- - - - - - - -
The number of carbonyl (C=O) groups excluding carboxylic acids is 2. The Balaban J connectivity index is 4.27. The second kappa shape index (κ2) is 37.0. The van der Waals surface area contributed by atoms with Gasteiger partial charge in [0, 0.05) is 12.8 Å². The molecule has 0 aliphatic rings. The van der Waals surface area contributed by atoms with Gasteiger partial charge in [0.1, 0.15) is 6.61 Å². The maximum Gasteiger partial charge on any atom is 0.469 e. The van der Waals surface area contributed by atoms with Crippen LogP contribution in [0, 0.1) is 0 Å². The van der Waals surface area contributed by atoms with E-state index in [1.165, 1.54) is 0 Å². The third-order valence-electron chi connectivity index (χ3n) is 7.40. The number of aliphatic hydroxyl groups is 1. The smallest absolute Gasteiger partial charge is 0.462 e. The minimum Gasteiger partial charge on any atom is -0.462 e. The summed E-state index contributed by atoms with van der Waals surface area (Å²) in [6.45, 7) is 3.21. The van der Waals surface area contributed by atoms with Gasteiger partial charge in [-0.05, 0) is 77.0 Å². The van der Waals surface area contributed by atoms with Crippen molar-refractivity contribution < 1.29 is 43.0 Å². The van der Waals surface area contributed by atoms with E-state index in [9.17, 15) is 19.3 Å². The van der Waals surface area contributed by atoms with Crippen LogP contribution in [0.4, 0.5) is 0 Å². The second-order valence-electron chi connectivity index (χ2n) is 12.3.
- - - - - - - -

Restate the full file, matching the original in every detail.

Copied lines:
The number of carbonyl (C=O) groups excluding carboxylic acids is 2. The Balaban J connectivity index is 4.27. The second kappa shape index (κ2) is 37.0. The van der Waals surface area contributed by atoms with Gasteiger partial charge in [0, 0.05) is 12.8 Å². The molecule has 0 aliphatic rings. The van der Waals surface area contributed by atoms with Gasteiger partial charge in [0.1, 0.15) is 6.61 Å². The maximum Gasteiger partial charge on any atom is 0.469 e. The van der Waals surface area contributed by atoms with Crippen LogP contribution in [0, 0.1) is 0 Å². The van der Waals surface area contributed by atoms with E-state index in [1.165, 1.54) is 0 Å². The third-order valence-electron chi connectivity index (χ3n) is 7.40. The number of aliphatic hydroxyl groups is 1. The smallest absolute Gasteiger partial charge is 0.462 e. The minimum Gasteiger partial charge on any atom is -0.462 e. The summed E-state index contributed by atoms with van der Waals surface area (Å²) in [6.45, 7) is 3.21. The van der Waals surface area contributed by atoms with Gasteiger partial charge in [-0.05, 0) is 77.0 Å². The van der Waals surface area contributed by atoms with Crippen molar-refractivity contribution < 1.29 is 43.0 Å². The van der Waals surface area contributed by atoms with E-state index in [9.17, 15) is 19.3 Å². The van der Waals surface area contributed by atoms with Crippen LogP contribution in [0.4, 0.5) is 0 Å². The second-order valence-electron chi connectivity index (χ2n) is 12.3.